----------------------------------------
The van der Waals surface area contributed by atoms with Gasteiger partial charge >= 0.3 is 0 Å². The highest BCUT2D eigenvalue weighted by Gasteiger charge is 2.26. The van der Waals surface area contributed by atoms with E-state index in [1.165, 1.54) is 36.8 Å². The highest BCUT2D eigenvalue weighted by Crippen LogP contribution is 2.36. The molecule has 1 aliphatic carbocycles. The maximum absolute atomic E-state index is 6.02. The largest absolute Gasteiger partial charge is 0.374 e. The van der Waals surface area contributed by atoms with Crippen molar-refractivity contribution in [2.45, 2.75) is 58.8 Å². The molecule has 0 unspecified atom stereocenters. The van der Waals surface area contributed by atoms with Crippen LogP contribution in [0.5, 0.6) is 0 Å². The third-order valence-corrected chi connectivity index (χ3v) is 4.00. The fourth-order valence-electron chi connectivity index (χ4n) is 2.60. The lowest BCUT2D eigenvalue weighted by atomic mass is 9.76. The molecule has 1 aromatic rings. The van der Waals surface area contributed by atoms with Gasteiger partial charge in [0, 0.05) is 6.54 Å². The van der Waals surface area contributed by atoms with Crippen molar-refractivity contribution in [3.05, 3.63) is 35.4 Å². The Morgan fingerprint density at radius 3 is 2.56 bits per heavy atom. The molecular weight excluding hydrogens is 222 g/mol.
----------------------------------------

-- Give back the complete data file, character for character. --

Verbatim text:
The van der Waals surface area contributed by atoms with Gasteiger partial charge >= 0.3 is 0 Å². The highest BCUT2D eigenvalue weighted by Gasteiger charge is 2.26. The van der Waals surface area contributed by atoms with E-state index in [1.165, 1.54) is 36.8 Å². The highest BCUT2D eigenvalue weighted by Crippen LogP contribution is 2.36. The molecule has 1 aliphatic carbocycles. The maximum absolute atomic E-state index is 6.02. The largest absolute Gasteiger partial charge is 0.374 e. The van der Waals surface area contributed by atoms with Crippen molar-refractivity contribution in [2.45, 2.75) is 58.8 Å². The molecule has 0 unspecified atom stereocenters. The van der Waals surface area contributed by atoms with Crippen LogP contribution in [0.5, 0.6) is 0 Å². The third-order valence-corrected chi connectivity index (χ3v) is 4.00. The fourth-order valence-electron chi connectivity index (χ4n) is 2.60. The lowest BCUT2D eigenvalue weighted by atomic mass is 9.76. The molecule has 1 aromatic rings. The van der Waals surface area contributed by atoms with Gasteiger partial charge in [0, 0.05) is 6.54 Å². The van der Waals surface area contributed by atoms with Crippen molar-refractivity contribution in [3.05, 3.63) is 35.4 Å². The Morgan fingerprint density at radius 3 is 2.56 bits per heavy atom. The molecular weight excluding hydrogens is 222 g/mol.